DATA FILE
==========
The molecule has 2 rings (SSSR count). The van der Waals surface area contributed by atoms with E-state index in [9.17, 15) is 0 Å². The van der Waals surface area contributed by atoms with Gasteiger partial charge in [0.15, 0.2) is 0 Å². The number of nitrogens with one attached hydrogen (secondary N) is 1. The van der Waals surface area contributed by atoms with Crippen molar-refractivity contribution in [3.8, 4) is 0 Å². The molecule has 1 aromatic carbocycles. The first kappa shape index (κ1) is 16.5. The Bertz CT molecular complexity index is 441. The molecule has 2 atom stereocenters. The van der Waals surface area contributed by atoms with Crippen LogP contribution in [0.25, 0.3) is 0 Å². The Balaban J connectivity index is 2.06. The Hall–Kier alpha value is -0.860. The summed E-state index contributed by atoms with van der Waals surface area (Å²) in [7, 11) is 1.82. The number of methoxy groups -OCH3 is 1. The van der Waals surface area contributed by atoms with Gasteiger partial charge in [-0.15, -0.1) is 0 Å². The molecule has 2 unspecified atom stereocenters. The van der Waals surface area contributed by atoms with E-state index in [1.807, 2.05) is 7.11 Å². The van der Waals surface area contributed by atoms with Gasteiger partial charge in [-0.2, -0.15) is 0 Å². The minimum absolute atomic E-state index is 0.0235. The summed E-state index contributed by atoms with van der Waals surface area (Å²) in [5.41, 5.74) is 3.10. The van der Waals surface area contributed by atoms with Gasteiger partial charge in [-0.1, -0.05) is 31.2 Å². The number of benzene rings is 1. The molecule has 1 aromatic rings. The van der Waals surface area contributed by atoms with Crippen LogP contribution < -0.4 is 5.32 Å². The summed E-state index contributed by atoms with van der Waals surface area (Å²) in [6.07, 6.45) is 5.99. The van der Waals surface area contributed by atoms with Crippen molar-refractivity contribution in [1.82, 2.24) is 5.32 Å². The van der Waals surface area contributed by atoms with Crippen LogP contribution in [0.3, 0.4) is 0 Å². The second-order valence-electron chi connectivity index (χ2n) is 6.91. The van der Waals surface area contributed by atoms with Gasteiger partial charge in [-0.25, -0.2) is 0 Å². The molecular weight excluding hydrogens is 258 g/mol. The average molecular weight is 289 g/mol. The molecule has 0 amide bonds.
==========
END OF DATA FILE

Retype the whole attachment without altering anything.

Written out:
The molecule has 2 rings (SSSR count). The van der Waals surface area contributed by atoms with E-state index in [9.17, 15) is 0 Å². The van der Waals surface area contributed by atoms with Gasteiger partial charge in [0.15, 0.2) is 0 Å². The number of nitrogens with one attached hydrogen (secondary N) is 1. The van der Waals surface area contributed by atoms with Crippen molar-refractivity contribution in [3.8, 4) is 0 Å². The molecule has 1 aromatic carbocycles. The first kappa shape index (κ1) is 16.5. The Bertz CT molecular complexity index is 441. The molecule has 2 atom stereocenters. The van der Waals surface area contributed by atoms with Crippen LogP contribution in [0.25, 0.3) is 0 Å². The Balaban J connectivity index is 2.06. The Hall–Kier alpha value is -0.860. The summed E-state index contributed by atoms with van der Waals surface area (Å²) in [7, 11) is 1.82. The number of methoxy groups -OCH3 is 1. The van der Waals surface area contributed by atoms with Gasteiger partial charge in [-0.15, -0.1) is 0 Å². The molecule has 2 unspecified atom stereocenters. The van der Waals surface area contributed by atoms with E-state index in [1.807, 2.05) is 7.11 Å². The van der Waals surface area contributed by atoms with Gasteiger partial charge in [-0.2, -0.15) is 0 Å². The minimum absolute atomic E-state index is 0.0235. The summed E-state index contributed by atoms with van der Waals surface area (Å²) in [5.41, 5.74) is 3.10. The van der Waals surface area contributed by atoms with Gasteiger partial charge in [-0.1, -0.05) is 31.2 Å². The number of benzene rings is 1. The molecule has 1 aromatic rings. The van der Waals surface area contributed by atoms with Crippen LogP contribution < -0.4 is 5.32 Å². The summed E-state index contributed by atoms with van der Waals surface area (Å²) in [6.07, 6.45) is 5.99. The van der Waals surface area contributed by atoms with Crippen molar-refractivity contribution in [1.82, 2.24) is 5.32 Å². The van der Waals surface area contributed by atoms with Crippen LogP contribution in [0.3, 0.4) is 0 Å². The second-order valence-electron chi connectivity index (χ2n) is 6.91. The van der Waals surface area contributed by atoms with Gasteiger partial charge in [-0.25, -0.2) is 0 Å². The molecular weight excluding hydrogens is 258 g/mol. The average molecular weight is 289 g/mol. The molecule has 0 amide bonds.